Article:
Review: Oscar Wilde and the Ring of Death by Gyles Brandreth

Talented and witty, and with a fabulously successful play playing to packed houses, Oscar is the toast of the town. On one of his club nights he plays a game with his guests, “who would you murder” and sets into motion events which look like they will result, not only in his own death, but the death of his beloved Constance.

Review by Erastes

I had been looking forward to this book ever since I had finished the first one, Oscar Wilde and the Candlelight Murders.

At the risk of sound like Oscar, sadly, the journey is so often much more fun than the terminus. Where the first book captured me with with its sparkle this one bored me rather than entertained.

While Brandreth does a good job of taking one on a tour of fin de siecle London (with a map, no less, this time!) and introduces us to many interesting characters, real-life ones and invented, I felt this book simply didn’t hang together in the same way that the first book did. I was often confused and whole scenes would go by which turned out to entirely useless in furthering the plot in any way.  I think that Brandreth was attempting, in a Christie fashion, to create red-herrings, but it wasn’t done with any conviction and I never once was led down any path. In fact, I went through the entire book not knowing, or indeed not even caring enough to suspect anyone at all.

What annoyed me particularly was that Oscar was not charismatic in this book, he was extraordinarily annoying. I am not enough of a Wilde fan to know whether the sayings he continually came out with were his own, or Brandreth’s, but I couldn’t help but think that most of the book was just Brandreth trying to be clever.  Literally nothing happened for half the book, and nothing appeared to be happening for the other half.

The denouement was a complete surprise because other than the smallest of clues, there was literally no indication that this person was marked as the murderer. I like to be surprised, after all isn’t that part of the fun of reading a murder mystery? but I don’t like to go WTF? HIM? WHY? When the big moment comes. I was still boggling, even after Oscar Explained It All.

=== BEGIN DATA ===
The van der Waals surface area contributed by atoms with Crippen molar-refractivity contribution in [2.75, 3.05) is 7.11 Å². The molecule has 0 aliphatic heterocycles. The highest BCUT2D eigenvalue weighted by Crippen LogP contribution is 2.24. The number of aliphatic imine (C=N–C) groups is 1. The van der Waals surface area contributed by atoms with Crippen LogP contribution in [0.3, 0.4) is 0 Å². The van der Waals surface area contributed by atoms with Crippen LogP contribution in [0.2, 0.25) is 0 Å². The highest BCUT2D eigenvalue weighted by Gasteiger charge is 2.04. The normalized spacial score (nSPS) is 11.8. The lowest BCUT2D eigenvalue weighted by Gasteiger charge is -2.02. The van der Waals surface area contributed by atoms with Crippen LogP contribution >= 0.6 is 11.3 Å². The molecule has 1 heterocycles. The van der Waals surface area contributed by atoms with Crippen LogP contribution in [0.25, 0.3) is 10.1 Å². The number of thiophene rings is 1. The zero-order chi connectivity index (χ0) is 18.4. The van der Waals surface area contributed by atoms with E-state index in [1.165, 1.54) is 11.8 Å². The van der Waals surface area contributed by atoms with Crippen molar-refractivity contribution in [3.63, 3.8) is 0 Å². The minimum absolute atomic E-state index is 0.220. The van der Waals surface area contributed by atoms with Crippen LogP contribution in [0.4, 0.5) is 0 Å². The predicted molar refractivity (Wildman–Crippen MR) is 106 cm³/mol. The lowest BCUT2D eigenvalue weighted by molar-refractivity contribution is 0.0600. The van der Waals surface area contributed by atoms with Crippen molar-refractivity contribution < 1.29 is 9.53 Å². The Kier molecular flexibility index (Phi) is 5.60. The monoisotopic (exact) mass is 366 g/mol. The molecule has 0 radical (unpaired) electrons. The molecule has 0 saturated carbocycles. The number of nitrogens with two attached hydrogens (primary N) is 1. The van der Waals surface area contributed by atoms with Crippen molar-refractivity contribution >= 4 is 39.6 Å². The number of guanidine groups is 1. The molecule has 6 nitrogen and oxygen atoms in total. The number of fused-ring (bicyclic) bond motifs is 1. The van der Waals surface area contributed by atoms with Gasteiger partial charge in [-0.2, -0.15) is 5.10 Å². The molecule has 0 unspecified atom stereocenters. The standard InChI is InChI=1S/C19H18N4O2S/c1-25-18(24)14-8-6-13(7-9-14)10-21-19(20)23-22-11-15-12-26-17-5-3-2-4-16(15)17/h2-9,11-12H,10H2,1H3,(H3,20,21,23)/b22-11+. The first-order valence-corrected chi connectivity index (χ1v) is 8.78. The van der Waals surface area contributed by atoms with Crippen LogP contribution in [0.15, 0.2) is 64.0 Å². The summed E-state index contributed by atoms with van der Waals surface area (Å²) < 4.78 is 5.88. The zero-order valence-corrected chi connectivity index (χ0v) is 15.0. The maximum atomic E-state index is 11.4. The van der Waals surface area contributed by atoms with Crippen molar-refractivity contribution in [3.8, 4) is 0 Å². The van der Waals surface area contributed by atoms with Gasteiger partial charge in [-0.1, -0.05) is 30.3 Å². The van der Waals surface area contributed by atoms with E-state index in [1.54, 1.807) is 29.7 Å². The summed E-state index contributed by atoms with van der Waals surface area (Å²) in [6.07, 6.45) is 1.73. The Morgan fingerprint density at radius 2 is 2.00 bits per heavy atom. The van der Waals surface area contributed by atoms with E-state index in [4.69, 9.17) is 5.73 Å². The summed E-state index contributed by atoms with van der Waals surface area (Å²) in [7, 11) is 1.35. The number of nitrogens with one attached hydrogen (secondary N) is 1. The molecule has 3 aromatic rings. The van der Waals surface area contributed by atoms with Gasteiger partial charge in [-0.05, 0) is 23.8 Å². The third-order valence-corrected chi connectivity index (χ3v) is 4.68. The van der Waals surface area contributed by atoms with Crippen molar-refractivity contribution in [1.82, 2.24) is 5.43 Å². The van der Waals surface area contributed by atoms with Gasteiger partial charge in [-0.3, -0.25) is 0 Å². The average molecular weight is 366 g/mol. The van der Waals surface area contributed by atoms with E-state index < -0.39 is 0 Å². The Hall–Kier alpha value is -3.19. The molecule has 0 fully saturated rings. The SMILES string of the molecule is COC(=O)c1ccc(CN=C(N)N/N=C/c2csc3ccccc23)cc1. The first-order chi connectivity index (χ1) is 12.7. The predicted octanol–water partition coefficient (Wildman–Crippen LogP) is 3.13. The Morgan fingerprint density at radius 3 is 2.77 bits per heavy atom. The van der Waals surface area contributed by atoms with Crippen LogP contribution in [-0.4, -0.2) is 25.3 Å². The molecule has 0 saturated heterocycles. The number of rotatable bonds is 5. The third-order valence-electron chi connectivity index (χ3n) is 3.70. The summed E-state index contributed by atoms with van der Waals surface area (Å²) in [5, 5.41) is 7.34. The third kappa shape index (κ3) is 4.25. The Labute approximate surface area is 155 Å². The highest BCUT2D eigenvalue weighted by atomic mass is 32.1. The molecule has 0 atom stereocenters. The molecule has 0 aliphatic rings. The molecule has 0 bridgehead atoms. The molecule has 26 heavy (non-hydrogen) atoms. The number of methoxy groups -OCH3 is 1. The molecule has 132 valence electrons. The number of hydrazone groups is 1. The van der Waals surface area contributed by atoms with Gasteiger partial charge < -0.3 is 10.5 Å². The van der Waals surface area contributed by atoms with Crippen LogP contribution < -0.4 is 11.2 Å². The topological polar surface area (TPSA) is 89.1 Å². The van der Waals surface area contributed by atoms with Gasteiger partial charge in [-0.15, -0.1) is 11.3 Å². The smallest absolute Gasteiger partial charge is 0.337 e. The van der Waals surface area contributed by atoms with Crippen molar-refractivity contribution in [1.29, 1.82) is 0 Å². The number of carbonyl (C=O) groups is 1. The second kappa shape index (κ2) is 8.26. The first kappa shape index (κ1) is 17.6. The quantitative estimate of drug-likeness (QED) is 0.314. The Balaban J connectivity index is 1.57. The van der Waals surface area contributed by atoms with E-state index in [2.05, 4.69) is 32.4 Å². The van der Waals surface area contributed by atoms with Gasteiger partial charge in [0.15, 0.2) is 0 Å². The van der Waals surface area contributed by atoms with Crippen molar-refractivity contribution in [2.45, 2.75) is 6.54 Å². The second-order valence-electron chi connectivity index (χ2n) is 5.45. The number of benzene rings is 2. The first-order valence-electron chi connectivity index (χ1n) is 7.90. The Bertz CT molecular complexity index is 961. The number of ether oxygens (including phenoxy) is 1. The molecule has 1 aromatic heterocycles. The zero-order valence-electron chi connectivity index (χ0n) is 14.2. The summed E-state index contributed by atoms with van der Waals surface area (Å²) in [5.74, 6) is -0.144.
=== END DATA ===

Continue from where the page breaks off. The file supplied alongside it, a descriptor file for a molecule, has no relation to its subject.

I know that the tradition in some murder stories is to have the amateur sleuth amazingly clever and the police incredibly dim, but in this book, EVERYONE, from the police to Conan Doyle to Robert Sherrad (the narrator) are thick as two short planks, and the only one with two brain cells to rub together is Wilde.

Not that I wanted a gay story, as the first book had a strong homosexual theme, but with Bosie on the scene and with their affair obviously in full swing, I would have expected a little more to be made of that. What did amuse me, though, was that Bosie’s older brother was also suspected of ‘unnaturallness’ with a politician.

I’d say that if you really really liked the first one, then get this from the library before shelling out any money on it. I have to say, also, that I don’t appreciate the first eight or so pages of any book I read to be filled with reviews of that particular book.

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7 Responses

  1. Bosie’s older brother was suspected of “unnaturalness” with a politician IRL – and shot himself because of it. Not sure if you knew that.

  2. I agree somewhat with Erastes. It’s possible to to include too many clevernesses to entertain and bewitch the reader, but with the result that they read on but don’t have a clue.

    A lot of the book is certainly based on reality, but that doesn’t automatically strengthen the narrative. However the gay element simply rumbled on, annoying Lord Queensbury, feeling like it’s going to lead to something in a later book (I suspect we all know what happened to Oscar in real life.)

    That said, I enjoyed it. It just felt like part two of a series. On TV you could forgive this. but a book should feel complete.

    Finally, not wishing to be too pedantic, but it’s “Gyles” Brandreth.

    • That’s a good point, Maxley, yes, if he’s going to develop this in later books, fine, but there was too much “setting up” if so. Jim Butcher does it perfectly with his Dresden books, using stuff much later down the line that he’s set up but each book is a complete arc.


  3. Hmm, that’s disappointing. Like you, I loved #1 but I have to say for me it was primarily because of the ‘written’ Oscar himself. The plot was dark and interesting, but the characters shone.

    I’ve bought this book but not yet read it, I’ll see how it goes!

  4. Ooh, thanks for the tip-off – I’d been wondering about this one, having enjoyed the first. I’ll give it a miss and spend my money elsewhere …



  5. It sounds a little too much like a book that was written to satisfy a multiple-volume contract, sadly. What a shame.

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